During that short time, did you even stop to think about the fact you were making history?
"The Patriot may not have intercepted anything in many years, but the people operating this system always believe it could happen soon. It doesn't start with the launch. We had done work ahead of time to adjust the system to the changing reality and the changing threats, and we also adjusted ourselves.
"The soldiers worked very hard so that the launcher that would eventually fire the interceptor missile would be properly maintained and to ensure it worked."
On a personal level, how did it feel to intercept?
"I live in Rishon LeZion, and I carried out the interception from the nearby Palmachim Airbase, so it felt like I was protecting my home."
'An X for every interception'—Lt. Dima Kisilov and the Iron Dome
Lt. Dima Kisilov also felt like he was protecting home. He may not live in Eilat—he's from Ma'alot-Tarshiha, far in the north of the country—but he still felt the love from that city's residents after he and his Iron Dome team intercepted a barrage of rockets fired at the resort town in February.
"Even two weeks after the interception, if (the residents) see any of us at the central bus station in uniform with the aerial defense badge, they stop to thank us," he says. "The residents also come to our battery to say hello and look around. They also bring cakes and pastries with them. We got a lot of food."
You kept the peace for them.
"Yes. My battery had only been in Eilat for seven months when we intercepted those rockets, but actually the last time an Iron Dome interception took place in Eilat was two and a half years ago, on the second week of Protective Edge, so that day came after a long period of calm."
So what happened that day?
"It was near 11pm. I was on shift as the commanding officer with another combat soldier and a technician. We also had two relatively new soldiers who joined that shift to learn and get to know the system as part of their training. Then, all of a sudden, we identified four targets."
Did you expect it?
"No. We didn't have any specific warnings—at least not anything unusual. There was no unusual intelligence concerning that particular day, and we weren't told to be on a higher alert than usual."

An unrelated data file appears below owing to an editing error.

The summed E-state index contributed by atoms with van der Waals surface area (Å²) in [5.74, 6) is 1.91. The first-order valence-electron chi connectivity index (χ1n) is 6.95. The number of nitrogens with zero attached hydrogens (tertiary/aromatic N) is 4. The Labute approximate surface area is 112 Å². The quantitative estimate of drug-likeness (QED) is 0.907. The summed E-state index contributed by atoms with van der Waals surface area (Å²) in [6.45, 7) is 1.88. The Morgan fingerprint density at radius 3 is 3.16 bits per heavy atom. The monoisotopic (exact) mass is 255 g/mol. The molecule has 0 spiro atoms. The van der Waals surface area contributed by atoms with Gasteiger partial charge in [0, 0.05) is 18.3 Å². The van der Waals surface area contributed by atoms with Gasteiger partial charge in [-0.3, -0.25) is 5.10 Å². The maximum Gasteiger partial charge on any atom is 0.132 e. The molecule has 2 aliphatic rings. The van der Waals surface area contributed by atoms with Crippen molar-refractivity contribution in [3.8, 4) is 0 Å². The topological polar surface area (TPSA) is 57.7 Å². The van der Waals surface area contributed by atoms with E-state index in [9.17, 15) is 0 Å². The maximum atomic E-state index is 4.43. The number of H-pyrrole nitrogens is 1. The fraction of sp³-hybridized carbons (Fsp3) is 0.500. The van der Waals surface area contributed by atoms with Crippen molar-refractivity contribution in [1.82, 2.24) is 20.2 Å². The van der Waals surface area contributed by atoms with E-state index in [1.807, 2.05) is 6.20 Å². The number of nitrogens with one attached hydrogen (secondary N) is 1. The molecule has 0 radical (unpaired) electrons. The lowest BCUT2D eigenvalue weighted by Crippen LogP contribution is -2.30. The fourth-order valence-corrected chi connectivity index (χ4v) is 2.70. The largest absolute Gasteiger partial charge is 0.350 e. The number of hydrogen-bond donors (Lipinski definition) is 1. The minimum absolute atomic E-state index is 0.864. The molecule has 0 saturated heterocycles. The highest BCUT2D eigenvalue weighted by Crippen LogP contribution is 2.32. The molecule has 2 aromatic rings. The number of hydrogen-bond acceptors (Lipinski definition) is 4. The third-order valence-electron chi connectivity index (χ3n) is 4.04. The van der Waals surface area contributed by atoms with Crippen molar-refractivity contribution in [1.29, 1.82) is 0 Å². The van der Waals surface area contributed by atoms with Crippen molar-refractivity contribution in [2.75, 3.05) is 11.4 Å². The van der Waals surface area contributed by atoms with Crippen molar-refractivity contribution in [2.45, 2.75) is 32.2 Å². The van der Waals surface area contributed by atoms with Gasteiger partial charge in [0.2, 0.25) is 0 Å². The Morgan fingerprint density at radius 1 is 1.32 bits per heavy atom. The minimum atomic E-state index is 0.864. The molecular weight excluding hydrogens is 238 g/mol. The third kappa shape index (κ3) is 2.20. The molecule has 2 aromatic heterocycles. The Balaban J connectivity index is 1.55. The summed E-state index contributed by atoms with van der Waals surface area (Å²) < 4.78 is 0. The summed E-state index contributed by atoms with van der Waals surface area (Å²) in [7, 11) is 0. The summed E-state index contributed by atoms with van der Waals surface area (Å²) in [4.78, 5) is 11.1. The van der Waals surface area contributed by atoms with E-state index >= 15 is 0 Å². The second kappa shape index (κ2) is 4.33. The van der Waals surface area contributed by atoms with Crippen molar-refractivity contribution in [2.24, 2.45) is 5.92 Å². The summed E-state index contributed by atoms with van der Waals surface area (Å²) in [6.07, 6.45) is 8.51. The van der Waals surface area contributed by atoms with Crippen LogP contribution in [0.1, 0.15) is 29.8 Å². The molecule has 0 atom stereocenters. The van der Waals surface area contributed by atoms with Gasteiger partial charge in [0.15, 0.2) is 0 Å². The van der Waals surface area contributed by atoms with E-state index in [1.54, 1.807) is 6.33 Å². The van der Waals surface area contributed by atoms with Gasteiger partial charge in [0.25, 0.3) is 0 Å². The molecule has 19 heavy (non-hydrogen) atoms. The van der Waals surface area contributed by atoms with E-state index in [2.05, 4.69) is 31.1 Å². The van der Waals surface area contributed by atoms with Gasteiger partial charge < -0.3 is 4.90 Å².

So how did you react?
"Within seconds, we were all on alert. It was clear to us these four targets were on their way to hit Eilat and that we only had a few seconds to make a decision whether or not to intercept them and then do so."
Doesn't the system do this work for you?
"Not really. The system is extensive; it presents a lot of data—it identifies birds and clouds as well as rockets. We need to know how to pay attention to the data, to analyze it from the system. Even if the system does identify a rocket, it's still our job to analyze the information and see if this is a threat to the citizens of Israel, or rather part of the internal fighting in Sinai.
"This is a radar-based system; there's no such thing as auto-pilot. It's all us. I remember when I was in training studying the system, I kept seeking advice and asking questions to see if I was doing okay, but I never got answers. From the start, we're taught that in real time, we have no one to consult with and that the decision-making is ours alone."
What went through your head in those seconds?
"It really is a matter of seconds; it goes by really fast. With a rocket like that, you have 15 seconds at most to decide whether or not to intercept—usually even less than that. You have to understand the full picture, but you operate based on the existing orders and your training. You're skilled enough to look at all of the data and say, within seconds, 'Okay, this isn't a bird. It's acting like a ballistic target.'
"I immediately identified that this was a barrage. I had just enough time to ask the technician what he was seeing because he was getting slightly different data than I was. The moment he too realized this was a definite threat to Eilat, I decided to intercept it. The entire thing lasted 14 seconds."
What did it feel like after the interception?
"At that moment, we didn't really register what we had done. I mean, this is something we train a lot for and hear a lot of stories about—I remember, for example, that Ron came to my base during basic training and told us about his interception—but you don't quite understand what it means to intercept, what it means to carry out an action that protects so many people. You can instantly see the result on the screen because the target simply disappears. But the deeper understanding of what had happened comes much later."
When did it really sink in?
"Only later, at about 2am, after the debriefing. It was only then that I had time to sit, alone, and really think about what we had done. It gives you a feeling of great satisfaction, and the fact that it happened on my shift was very exciting. I was a part of something very big. Because of that, just like combat soldiers mark an X on their rifles after killing an enemy, we mark an X after each interception."